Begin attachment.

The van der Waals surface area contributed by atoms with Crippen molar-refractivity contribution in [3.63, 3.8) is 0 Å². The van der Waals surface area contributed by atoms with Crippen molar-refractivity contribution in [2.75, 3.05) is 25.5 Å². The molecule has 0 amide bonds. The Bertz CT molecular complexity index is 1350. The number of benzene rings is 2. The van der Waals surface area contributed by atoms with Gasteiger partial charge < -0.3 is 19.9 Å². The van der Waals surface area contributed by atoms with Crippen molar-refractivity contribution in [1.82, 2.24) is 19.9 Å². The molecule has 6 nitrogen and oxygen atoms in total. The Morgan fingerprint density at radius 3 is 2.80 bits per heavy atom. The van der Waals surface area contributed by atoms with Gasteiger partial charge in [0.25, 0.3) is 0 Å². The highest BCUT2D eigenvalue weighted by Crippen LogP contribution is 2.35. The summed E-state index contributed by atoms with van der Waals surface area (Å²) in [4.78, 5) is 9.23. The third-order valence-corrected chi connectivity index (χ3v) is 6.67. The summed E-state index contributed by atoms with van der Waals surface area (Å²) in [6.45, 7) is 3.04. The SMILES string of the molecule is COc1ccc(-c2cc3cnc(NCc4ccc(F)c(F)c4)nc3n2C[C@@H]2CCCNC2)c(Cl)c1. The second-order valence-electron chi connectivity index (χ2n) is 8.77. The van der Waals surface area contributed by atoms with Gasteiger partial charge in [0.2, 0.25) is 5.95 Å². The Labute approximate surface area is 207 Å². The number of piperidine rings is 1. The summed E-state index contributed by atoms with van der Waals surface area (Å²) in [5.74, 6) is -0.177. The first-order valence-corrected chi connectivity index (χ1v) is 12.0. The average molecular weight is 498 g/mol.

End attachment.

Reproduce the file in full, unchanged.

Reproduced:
The van der Waals surface area contributed by atoms with Crippen molar-refractivity contribution in [3.63, 3.8) is 0 Å². The van der Waals surface area contributed by atoms with Crippen molar-refractivity contribution in [2.75, 3.05) is 25.5 Å². The molecule has 0 amide bonds. The Bertz CT molecular complexity index is 1350. The number of benzene rings is 2. The van der Waals surface area contributed by atoms with Gasteiger partial charge < -0.3 is 19.9 Å². The van der Waals surface area contributed by atoms with Crippen molar-refractivity contribution in [1.82, 2.24) is 19.9 Å². The molecule has 6 nitrogen and oxygen atoms in total. The Morgan fingerprint density at radius 3 is 2.80 bits per heavy atom. The van der Waals surface area contributed by atoms with Gasteiger partial charge in [0.25, 0.3) is 0 Å². The highest BCUT2D eigenvalue weighted by Crippen LogP contribution is 2.35. The summed E-state index contributed by atoms with van der Waals surface area (Å²) in [4.78, 5) is 9.23. The third-order valence-corrected chi connectivity index (χ3v) is 6.67. The summed E-state index contributed by atoms with van der Waals surface area (Å²) in [6.45, 7) is 3.04. The SMILES string of the molecule is COc1ccc(-c2cc3cnc(NCc4ccc(F)c(F)c4)nc3n2C[C@@H]2CCCNC2)c(Cl)c1. The second-order valence-electron chi connectivity index (χ2n) is 8.77. The van der Waals surface area contributed by atoms with Gasteiger partial charge in [0.2, 0.25) is 5.95 Å². The Labute approximate surface area is 207 Å². The number of piperidine rings is 1. The summed E-state index contributed by atoms with van der Waals surface area (Å²) in [5.74, 6) is -0.177. The first-order valence-corrected chi connectivity index (χ1v) is 12.0. The average molecular weight is 498 g/mol.